Students wearing facial coverings attend class on first day back in person, at Concord High School in Concord, Calif., on Aug. 12, 2021. (Harika Maddala/ Bay City News)

While California K-12 students will still be required to wear masks once the state’s indoor mask mandate ends this week, one of the state’s top health officials said Monday that a decision on in-school mask requirements could be made by the end of the month.

State health officials plan to monitor COVID-19 metrics among school students in the next two weeks, with the expectation of formally announcing on Feb. 28 a date when students will no longer be required by the state to wear a mask at school.

State Health and Human Services Secretary Dr. Mark Ghaly said in a media briefing Monday that individual counties and school districts will still be allowed to enforce their own mask requirements if they see fit.

Ghaly also said that if the state elects to lift its mask requirement for schools, it will be sometime in March at the earliest to allow schools and parents to prepare.

“It’s not a decision that’s happening the next day or the next couple of days, but certainly something that we will be sharing clearly and setting a timetable if we see the information that we hope and, frankly, expect to see,” Ghaly said.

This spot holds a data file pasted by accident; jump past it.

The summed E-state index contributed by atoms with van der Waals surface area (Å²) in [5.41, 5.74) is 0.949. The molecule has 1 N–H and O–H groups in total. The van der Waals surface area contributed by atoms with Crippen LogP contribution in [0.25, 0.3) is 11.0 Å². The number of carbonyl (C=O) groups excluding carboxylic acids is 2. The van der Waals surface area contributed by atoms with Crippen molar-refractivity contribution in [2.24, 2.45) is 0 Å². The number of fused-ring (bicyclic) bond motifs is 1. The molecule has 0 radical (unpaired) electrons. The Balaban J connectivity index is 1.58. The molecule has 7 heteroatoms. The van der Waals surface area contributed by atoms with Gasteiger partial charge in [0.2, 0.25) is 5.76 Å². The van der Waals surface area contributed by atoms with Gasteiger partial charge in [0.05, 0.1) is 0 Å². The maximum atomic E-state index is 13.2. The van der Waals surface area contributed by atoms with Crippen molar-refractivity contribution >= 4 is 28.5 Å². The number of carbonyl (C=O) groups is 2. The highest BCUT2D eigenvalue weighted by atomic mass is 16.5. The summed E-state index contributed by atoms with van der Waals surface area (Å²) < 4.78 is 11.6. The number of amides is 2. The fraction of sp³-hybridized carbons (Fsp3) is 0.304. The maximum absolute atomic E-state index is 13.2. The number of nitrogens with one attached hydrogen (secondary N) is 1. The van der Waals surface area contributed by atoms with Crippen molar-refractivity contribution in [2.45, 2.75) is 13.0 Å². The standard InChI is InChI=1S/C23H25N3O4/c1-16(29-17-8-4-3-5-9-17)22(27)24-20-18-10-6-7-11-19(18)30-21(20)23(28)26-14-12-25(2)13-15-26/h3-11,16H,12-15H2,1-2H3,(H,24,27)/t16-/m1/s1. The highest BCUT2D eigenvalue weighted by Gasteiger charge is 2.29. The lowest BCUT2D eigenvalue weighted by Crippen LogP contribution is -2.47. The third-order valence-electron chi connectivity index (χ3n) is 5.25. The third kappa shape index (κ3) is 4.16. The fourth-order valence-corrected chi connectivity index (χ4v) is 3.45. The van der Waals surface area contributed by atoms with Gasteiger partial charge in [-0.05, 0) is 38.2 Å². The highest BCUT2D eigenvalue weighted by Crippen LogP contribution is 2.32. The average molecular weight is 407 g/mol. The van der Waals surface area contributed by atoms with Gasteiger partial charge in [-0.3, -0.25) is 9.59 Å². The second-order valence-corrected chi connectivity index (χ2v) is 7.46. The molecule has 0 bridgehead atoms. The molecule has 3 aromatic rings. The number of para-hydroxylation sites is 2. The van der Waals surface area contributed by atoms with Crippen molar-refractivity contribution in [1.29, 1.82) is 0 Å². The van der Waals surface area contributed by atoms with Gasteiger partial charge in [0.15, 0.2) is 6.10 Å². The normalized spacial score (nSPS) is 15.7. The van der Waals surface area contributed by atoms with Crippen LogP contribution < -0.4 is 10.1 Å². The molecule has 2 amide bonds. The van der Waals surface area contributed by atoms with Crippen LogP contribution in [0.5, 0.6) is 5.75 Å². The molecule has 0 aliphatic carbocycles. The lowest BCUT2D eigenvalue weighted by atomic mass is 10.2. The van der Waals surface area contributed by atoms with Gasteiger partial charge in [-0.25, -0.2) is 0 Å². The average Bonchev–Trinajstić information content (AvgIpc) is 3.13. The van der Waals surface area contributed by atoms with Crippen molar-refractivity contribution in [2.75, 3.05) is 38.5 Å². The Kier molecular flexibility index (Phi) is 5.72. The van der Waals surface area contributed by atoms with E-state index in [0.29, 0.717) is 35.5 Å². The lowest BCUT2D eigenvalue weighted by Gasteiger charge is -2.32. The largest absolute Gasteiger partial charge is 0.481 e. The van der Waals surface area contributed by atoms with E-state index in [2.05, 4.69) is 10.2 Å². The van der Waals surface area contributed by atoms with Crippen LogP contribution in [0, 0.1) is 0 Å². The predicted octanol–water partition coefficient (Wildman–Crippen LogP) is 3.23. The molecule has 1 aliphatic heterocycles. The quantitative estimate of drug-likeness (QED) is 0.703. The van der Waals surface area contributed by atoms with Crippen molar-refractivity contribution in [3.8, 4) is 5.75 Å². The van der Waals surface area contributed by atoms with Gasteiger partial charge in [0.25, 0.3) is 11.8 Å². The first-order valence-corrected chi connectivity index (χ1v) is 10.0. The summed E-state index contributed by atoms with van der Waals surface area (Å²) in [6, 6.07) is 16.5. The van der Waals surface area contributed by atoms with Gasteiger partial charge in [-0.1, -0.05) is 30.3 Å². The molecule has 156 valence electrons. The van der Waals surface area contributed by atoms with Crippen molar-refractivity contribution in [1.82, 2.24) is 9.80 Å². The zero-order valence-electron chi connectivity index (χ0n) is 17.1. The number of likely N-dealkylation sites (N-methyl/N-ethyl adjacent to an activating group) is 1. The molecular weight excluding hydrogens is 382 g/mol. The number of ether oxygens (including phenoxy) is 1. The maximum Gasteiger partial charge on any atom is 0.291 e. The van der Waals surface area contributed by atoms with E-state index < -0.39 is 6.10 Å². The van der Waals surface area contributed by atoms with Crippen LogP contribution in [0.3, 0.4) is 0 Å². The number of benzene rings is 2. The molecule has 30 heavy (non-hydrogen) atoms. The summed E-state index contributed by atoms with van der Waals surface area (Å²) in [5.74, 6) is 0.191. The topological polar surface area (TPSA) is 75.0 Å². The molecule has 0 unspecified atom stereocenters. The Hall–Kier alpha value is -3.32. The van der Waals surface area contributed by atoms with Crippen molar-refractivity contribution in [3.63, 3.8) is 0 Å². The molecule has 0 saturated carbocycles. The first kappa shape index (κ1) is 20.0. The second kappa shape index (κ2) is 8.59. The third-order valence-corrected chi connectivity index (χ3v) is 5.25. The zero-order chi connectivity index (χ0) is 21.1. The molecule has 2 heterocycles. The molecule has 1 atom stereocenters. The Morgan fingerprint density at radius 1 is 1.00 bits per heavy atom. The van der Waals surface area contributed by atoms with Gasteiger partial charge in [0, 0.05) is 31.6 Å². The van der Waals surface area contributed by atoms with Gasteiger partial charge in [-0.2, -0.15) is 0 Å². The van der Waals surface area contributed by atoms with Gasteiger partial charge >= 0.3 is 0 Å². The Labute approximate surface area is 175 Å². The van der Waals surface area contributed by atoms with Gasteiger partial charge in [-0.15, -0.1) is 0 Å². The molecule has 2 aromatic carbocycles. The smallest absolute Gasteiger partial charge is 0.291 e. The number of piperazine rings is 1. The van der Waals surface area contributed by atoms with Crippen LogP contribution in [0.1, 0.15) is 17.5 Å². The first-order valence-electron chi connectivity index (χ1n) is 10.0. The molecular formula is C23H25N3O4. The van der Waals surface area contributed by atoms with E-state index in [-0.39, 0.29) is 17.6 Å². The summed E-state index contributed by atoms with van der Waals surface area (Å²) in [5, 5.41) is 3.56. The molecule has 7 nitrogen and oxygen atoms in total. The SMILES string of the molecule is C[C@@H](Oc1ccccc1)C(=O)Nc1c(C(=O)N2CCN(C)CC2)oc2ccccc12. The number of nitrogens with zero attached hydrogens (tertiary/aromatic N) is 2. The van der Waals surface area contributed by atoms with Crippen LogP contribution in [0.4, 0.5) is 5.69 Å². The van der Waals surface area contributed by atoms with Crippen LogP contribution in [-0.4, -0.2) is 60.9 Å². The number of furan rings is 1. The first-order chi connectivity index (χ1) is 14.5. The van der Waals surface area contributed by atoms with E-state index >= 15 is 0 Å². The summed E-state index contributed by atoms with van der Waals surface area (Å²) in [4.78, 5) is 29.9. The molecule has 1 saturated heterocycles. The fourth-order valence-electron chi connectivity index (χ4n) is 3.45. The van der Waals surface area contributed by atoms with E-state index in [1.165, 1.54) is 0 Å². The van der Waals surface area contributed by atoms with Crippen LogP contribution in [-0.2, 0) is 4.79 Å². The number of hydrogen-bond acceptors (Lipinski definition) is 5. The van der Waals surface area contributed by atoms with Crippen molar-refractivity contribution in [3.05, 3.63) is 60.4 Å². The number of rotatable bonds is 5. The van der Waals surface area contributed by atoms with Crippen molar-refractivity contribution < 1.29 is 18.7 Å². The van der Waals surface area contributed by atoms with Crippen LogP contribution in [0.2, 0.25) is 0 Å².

Ghaly acknowledged the frustration some parents feel that the state has never lifted school masking requirements even as the state’s youngest students have become eligible for vaccination, but argued that the state has always taken a measured approach to lifting restrictions.

“Parents should not hear that we aren’t making a move,” he said. “We’re taking a little bit more time to consider the information, work with our partners across the state to make sure, when the move is made, that we are doing it successfully and with communities empowered to continue to be safe.”

Ghaly also noted that the state’s in-school safety measures like required masking for students and required vaccination for educators has led to far fewer school closures due to the virus.

California has 12 percent of the entire country’s K-12 public school students – the most of any state – but accounts for just 1 percent of school closures, he said.

As of Monday, the state’s COVID metrics have dropped precipitously from the records highs of the most recent surge in cases driven by the highly contagious omicron variant.

The state’s seven-day average test positivity rate has fallen from 22.9 percent to 6.2 percent while hospital admissions are down from 13,776 to 8,189.

Even with falling case data, however, Ghaly argued that state residents should be prepared for future surges and for the virus to remain unpredictable for the foreseeable future.

“I think for California and our future, it is about being ready and being prepared, learning from our experiences today and making sure Californians can feel confident in the tools that we’re putting together,” he said.